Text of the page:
» Stephen A. Nuño linked with Big Media gets it wrong....again.

» The Laughing Wolf linked with Oh Yes, Let’s Talk Nice

» Caerdroia linked with Naming the Enemy

» Welcome to Castle Argghhh! The Home Of One Of Jonah's Military Guys. linked with Great minds think alike.

» SashaCastel.com linked with This Bears Repeating

Comments (10)

Would "WaPo Suppresses</... (Below threshold)
Doug:

Would "WaPo Suppresses the Point" be too strong?

This is the difference betw... (Below threshold)
Mike:

This is the difference between a Sept. 10 person and a Sept. 12 person.

I have had the "you are eit... (Below threshold)
Ben:

I have had the "you are either with us or against us" line tossed in my face again and again lately. By lefties who 1) think Bush was talking to them (i.e. dropping the context of the remark) and 2) really don't want anything to do with the war anyway.

I have to keep saying that it is not Bush or even the Republican party that presents all of us with that choice. It is the jihadis. Thanks to the commision for saying the same thing.

Page number clarifications:... (Below threshold)

Page number clarifications:

The quoted passage appears on printed page number 362, about halfway through the page. In the PDF, that is page 379 (faces page 378).

Sounds like the Commission ... (Below threshold)
Sergio:

Sounds like the Commission is saying - 300 pages into the report - what the rest of us have been saying for the past three years. As Mike says in his comment, this realization is the difference between a September 10th and a September 12th person, it is the core fact that Bush understands but Kerry does not, and it is why libertarians are going with Bush and not Kerry.

It's just too bad the Commission didn't have the guts to put that conclusion in the first paragraph of the Executive Summary where even the dumbest, laziest and most partisan reporters can spot it (using search tools and buttons is apparently something journalists, unlike bloggers, are not trained to do).

The scary point to all this... (Below threshold)

The scary point to all this is that precious few Americans will actually go to the trouble of researching what the media reports to be contained in the Commission Report.

I have contended that the "war on terror" is in fact a religious conflict from the beginning, not necessarily Christian vs. Islam, but rather Every-Other-Religion-In-The-World vs. Radical Islam. As long as there are Islamic Fundamentalists in the world who espouse the view that the "infidels" must be destroyed, we'll have problems. Why do the bulk of Arab Nations hate the U.S.? Because we're perceived as a Christian nation, due to our founding principles, and because of our Western philosophy, a product of Judeo-Christian beliefs and values.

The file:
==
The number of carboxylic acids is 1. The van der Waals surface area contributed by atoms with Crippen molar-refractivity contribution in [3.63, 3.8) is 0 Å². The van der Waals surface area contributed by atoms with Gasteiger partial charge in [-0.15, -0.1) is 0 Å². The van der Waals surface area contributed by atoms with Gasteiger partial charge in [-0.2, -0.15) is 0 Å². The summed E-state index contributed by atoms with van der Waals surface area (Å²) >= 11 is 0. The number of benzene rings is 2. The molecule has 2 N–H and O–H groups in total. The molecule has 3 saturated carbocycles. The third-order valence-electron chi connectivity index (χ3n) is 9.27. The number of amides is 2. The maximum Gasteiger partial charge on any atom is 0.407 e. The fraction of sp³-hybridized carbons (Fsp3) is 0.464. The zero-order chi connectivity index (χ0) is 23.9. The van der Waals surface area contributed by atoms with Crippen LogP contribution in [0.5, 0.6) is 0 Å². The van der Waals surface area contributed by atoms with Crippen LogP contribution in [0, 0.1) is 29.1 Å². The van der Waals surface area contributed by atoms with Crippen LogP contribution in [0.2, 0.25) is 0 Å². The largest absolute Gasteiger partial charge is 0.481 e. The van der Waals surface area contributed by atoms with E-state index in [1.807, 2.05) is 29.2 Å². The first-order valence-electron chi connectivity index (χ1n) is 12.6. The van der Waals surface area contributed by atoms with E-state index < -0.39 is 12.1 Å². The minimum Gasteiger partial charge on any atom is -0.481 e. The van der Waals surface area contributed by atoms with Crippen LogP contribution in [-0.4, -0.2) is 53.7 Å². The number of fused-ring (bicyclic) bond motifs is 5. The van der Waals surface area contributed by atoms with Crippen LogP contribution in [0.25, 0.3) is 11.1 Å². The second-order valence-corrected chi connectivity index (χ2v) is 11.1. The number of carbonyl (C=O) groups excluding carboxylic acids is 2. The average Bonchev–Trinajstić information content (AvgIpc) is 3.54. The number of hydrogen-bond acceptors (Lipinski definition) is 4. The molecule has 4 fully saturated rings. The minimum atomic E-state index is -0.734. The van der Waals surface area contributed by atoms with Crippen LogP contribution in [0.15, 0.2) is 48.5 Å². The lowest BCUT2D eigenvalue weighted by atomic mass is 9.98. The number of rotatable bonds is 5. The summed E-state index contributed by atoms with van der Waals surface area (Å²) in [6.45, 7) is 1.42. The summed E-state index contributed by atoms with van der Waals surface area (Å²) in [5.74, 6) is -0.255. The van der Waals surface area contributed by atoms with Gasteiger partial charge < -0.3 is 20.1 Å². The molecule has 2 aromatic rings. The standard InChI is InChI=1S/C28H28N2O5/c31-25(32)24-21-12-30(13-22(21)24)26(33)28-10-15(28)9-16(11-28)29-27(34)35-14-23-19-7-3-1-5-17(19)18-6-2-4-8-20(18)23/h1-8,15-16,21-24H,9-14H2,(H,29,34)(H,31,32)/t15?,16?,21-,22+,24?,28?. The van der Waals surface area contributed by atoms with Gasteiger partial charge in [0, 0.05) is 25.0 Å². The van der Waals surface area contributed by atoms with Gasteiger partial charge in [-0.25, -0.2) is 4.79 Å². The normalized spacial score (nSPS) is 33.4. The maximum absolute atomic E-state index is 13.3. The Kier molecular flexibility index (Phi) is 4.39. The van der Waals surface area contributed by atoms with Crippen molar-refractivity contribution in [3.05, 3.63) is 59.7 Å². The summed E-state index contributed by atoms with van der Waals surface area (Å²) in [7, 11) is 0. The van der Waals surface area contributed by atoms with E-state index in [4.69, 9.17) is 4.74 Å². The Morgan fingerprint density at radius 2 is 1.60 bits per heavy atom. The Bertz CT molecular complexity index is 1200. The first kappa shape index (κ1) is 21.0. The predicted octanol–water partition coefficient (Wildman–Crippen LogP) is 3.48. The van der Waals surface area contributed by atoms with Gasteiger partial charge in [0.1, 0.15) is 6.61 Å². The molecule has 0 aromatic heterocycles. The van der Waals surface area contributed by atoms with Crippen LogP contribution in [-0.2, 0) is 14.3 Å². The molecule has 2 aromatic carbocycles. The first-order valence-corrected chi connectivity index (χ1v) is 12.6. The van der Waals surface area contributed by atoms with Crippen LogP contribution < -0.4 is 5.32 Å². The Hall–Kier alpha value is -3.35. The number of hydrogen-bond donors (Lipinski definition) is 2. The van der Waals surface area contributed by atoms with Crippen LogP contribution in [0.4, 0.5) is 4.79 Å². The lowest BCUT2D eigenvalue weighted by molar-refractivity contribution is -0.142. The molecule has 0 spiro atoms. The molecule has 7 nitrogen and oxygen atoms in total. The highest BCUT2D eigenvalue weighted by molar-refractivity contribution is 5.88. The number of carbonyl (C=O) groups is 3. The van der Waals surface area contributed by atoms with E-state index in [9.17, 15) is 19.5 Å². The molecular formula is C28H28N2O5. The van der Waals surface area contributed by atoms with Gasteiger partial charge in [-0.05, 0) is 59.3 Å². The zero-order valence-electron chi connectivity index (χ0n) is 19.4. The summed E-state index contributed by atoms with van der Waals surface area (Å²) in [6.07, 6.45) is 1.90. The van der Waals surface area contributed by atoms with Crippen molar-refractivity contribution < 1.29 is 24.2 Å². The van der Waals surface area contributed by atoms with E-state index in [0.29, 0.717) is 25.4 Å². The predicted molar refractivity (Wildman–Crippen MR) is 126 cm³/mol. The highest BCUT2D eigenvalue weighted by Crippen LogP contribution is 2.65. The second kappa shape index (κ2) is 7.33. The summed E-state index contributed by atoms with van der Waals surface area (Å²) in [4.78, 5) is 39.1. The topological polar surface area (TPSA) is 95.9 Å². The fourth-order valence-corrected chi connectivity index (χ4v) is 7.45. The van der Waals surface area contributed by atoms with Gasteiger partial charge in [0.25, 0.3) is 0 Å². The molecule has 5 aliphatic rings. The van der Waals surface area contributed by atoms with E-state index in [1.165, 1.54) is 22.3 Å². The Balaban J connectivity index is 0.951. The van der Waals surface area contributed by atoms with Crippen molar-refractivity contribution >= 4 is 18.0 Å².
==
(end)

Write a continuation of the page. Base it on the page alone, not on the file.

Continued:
Sadly, blanket extermination of the current crop of radicals is the first step to a solution. Barbaric as it may seem to be, we ultimately have no other choice.

There seems to be a total l... (Below threshold)
Walter Kirby:

There seems to be a total lack of principle, honesty, and courage in the mainstream media. They concern themselves with the political games of correctness and power and ignore the basic values of human life and liberty. They are essentially on the side of the terrorists.

Even the very politicized a... (Below threshold)

Even the very politicized and partisan bickering 9/11 Commission has to tell some obvious truths – it is Islamic fundamentalists who are trying to kill us; they cannot be negotiated with; the threat doesn’t go away by pretending that it isn’t there.

Now if the media would lift its head out of whatever dark place of denial it has it stuck into...

Most people hasten to make ... (Below threshold)
Doug:

Most people hasten to make this distinction between radical Islam and the rest. That may be a useful distinction when we're talking about humane treatment of next-door neighbors. But we need to give consideration to the possibility that Islam and the Koran will always generate a radical faction. If some noticeable fraction of muslims will always be radicalized through contact with the Koran, due to what's said in Suras 2 and 9 perhaps especially, then what does it matter if the rest of muslims are supposedly moderate? The contribution of rank-and-file muslims to terrorism is to breed new young men, some fraction of whom will always read the Koran and be radicalized. I think the Koran will always generate radicals from among muslims and I think that we should therefore endeavor to destroy the faith in Allah, Mohammed, and the Koran.

The administration's castin... (Below threshold)
Winsome:

The administration's casting of the war as against "terrorism" is only a political expedient. Terrorism is a strategy, not an enemy. The real war is against radicalized Muslims. We all understand that. You do. I do. Even the Saudis do. Of course the Democrats do. Lord, if they understand anything, let them understand that…

That means this part of the report is pure politicalization.

The President can't come out and say that we must eliminate a certain percentage of Muslims for solely what they believe and how they act out their beliefs, in order to remain alive ourselves. That would cause a firestorm of recrimination. It is not politically possible for him to utter such words, for it flies in the face of the patently false but popular multi-cultural and morally relativistic axiom that "all religions are morally equal." This is one of the biggest lies on the planet. But the president cannot challenge this orthodoxy.